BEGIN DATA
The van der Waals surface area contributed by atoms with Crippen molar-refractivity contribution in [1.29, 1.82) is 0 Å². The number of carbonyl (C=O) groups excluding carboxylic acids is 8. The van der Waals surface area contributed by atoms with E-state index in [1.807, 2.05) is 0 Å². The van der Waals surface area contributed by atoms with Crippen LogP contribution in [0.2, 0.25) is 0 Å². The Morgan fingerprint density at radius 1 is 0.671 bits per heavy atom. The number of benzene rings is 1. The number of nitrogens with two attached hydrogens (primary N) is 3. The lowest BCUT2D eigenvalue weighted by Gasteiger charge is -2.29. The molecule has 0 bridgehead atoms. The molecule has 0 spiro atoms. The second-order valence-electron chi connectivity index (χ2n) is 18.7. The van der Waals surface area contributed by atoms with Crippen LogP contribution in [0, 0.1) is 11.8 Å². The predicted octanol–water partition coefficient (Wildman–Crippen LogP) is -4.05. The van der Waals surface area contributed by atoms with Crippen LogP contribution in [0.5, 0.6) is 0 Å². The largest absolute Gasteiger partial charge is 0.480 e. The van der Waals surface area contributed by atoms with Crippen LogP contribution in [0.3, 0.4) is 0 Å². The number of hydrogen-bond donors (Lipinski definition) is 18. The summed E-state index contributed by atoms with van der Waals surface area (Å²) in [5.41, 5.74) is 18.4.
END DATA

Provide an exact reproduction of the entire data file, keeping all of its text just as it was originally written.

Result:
The van der Waals surface area contributed by atoms with Crippen molar-refractivity contribution in [1.29, 1.82) is 0 Å². The number of carbonyl (C=O) groups excluding carboxylic acids is 8. The van der Waals surface area contributed by atoms with E-state index in [1.807, 2.05) is 0 Å². The van der Waals surface area contributed by atoms with Crippen LogP contribution in [0.2, 0.25) is 0 Å². The Morgan fingerprint density at radius 1 is 0.671 bits per heavy atom. The number of benzene rings is 1. The number of nitrogens with two attached hydrogens (primary N) is 3. The lowest BCUT2D eigenvalue weighted by Gasteiger charge is -2.29. The molecule has 0 bridgehead atoms. The molecule has 0 spiro atoms. The second-order valence-electron chi connectivity index (χ2n) is 18.7. The van der Waals surface area contributed by atoms with Crippen LogP contribution in [0, 0.1) is 11.8 Å². The predicted octanol–water partition coefficient (Wildman–Crippen LogP) is -4.05. The van der Waals surface area contributed by atoms with Crippen LogP contribution in [0.5, 0.6) is 0 Å². The largest absolute Gasteiger partial charge is 0.480 e. The van der Waals surface area contributed by atoms with Crippen LogP contribution in [0.3, 0.4) is 0 Å². The number of hydrogen-bond donors (Lipinski definition) is 18. The summed E-state index contributed by atoms with van der Waals surface area (Å²) in [5.41, 5.74) is 18.4.